Research and information
The development and conservation of the heritage landscape of Royal Botanic Gardens Melbourne relies on a sound scientific understanding of this dynamic, living environment.
Immediate and future challenges for the Gardens include changes to water availability and climatic conditions. Our horticultural and environmental research is focused on these issues and how they impact on plant and landscape conservation within the Gardens.
The last 13 years of below average rainfall, in addition to tight water restrictions since 2002, has highlighted the importance of researching landscape water use, water conservation and irrigation efficiency. The development of expertise in irrigation science has contributed to the reduction in water consumption by about 50% since 1994-95. Studies are also being carried out to compare and quantify plant water use, and to assess the levels of soil moisture that are adequate to maintain plant survival under conditions of stress. Water-repellent soils are another area of concern and trials have been set up across the landscape to discover the best ways to improve the water-holding capacity of the soil.
Climate change and its impacts on south-east Australia are amongst the most serious issues facing the future survival of the Gardens landscape. Current estimates suggest annual average rainfall in Melbourne could be reduced by 15% and average temperatures increased by about 4oC by 2070. Understanding the rainfall patterns and how these changes may affect soil moisture is vital for future planning of the landscape. Research is also directed towards building the knowledge of climates and associated plants that are similar to the current and projected climates of Melbourne to improve choices in plant selection.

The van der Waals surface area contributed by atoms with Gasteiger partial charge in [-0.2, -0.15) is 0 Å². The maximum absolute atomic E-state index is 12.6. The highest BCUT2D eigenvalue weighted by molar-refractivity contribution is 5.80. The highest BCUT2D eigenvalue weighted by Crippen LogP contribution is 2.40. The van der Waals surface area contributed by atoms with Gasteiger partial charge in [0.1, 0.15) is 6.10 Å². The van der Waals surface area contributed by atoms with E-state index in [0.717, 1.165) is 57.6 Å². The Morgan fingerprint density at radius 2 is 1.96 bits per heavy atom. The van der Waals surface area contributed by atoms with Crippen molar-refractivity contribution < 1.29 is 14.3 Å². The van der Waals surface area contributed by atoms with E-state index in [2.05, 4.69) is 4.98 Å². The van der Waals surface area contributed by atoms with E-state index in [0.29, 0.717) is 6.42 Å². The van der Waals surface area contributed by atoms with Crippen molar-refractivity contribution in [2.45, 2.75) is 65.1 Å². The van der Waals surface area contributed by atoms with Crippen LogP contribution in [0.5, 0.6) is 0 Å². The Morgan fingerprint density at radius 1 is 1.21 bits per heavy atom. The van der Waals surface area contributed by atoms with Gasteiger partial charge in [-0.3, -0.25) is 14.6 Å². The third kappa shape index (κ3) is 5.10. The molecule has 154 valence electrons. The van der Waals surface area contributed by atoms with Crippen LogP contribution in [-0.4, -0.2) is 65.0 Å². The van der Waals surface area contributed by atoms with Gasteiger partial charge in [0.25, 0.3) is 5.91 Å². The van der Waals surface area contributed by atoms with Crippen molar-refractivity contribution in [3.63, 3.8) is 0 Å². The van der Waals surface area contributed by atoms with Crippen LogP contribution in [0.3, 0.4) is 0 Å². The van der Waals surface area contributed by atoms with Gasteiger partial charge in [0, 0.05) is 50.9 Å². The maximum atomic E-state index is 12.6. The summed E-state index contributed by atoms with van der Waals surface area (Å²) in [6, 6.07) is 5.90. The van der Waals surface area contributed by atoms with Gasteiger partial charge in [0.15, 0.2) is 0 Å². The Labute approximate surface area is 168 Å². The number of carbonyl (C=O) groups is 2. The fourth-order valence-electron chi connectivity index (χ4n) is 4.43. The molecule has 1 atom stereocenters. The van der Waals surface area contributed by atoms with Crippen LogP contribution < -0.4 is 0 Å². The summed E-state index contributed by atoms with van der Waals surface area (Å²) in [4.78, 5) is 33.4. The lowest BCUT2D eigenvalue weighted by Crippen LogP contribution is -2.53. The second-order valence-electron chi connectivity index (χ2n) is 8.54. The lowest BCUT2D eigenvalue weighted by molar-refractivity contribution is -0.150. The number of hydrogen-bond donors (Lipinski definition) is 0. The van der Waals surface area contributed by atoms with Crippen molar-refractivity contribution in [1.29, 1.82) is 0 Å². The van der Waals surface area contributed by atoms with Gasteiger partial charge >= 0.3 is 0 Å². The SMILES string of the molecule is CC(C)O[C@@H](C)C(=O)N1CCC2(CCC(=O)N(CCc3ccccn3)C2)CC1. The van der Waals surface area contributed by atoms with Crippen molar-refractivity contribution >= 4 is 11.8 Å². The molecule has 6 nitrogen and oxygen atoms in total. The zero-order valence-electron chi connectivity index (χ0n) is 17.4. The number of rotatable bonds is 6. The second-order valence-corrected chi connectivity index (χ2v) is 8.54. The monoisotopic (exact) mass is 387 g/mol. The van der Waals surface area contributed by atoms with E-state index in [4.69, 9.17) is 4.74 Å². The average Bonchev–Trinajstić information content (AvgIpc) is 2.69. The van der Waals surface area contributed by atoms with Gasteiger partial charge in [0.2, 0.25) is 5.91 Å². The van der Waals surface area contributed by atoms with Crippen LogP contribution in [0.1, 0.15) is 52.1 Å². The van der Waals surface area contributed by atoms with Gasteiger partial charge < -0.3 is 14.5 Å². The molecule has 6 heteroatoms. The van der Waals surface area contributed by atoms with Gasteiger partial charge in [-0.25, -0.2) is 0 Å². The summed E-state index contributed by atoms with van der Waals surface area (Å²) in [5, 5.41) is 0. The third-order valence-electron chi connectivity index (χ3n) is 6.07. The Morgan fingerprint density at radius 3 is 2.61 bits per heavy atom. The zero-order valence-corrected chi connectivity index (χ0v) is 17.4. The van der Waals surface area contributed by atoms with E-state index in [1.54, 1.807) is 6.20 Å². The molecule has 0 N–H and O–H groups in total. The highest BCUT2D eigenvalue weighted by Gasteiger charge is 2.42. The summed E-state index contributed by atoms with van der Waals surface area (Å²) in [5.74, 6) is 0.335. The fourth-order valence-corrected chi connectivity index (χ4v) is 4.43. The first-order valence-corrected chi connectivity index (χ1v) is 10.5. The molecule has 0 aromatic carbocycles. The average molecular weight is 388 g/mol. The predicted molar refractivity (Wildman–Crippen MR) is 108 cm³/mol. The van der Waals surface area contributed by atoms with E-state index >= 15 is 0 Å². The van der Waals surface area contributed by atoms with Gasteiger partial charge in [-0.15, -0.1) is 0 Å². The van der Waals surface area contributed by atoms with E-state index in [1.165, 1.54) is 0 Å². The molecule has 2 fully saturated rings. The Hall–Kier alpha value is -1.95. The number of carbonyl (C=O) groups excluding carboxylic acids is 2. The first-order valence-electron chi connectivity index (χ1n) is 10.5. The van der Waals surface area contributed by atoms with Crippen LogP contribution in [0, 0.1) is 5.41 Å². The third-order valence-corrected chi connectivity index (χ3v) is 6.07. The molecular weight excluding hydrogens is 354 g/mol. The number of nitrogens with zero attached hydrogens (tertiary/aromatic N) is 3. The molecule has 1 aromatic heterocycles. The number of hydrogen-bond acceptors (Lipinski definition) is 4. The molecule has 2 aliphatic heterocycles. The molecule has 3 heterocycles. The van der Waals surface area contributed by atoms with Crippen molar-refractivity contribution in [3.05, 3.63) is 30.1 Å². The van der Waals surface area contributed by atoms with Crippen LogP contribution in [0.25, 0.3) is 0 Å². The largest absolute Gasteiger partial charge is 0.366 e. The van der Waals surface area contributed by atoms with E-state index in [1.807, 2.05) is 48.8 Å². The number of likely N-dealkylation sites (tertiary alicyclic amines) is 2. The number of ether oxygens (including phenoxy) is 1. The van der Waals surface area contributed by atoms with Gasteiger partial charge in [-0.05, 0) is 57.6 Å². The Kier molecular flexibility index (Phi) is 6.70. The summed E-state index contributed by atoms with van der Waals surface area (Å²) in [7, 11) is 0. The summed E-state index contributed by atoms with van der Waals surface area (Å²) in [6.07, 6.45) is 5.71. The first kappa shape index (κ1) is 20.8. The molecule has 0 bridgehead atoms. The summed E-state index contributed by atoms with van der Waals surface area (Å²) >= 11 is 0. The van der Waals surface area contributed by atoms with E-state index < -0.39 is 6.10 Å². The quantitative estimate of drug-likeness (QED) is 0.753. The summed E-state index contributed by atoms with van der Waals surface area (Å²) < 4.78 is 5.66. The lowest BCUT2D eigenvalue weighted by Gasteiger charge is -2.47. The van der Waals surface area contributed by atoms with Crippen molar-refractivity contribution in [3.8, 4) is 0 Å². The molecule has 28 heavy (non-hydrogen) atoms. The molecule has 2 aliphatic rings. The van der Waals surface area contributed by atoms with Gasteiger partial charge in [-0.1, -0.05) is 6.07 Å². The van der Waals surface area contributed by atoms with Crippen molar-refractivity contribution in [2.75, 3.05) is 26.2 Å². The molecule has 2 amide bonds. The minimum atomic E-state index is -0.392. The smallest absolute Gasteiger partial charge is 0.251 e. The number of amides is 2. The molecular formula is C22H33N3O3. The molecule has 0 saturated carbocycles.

Enhancing aquatic biodiversity in the lakes system is another important objective at RBG Melbourne. Regular blue-green algal blooms are a symptom of poor ecological condition in the Ornamental Lake and they also adversely affect the lake ecosystem. Investigations are underway to better understand the causes of these blooms and how the water quality of the lake might be improved. Scientific knowledge to date has resulted in a significant increase in the establishment of water plants (macrophytes), changes to horticultural practices and a greater understanding of the problems associated with the artificial feeding of birdlife.
Last updated 24 Jan 2011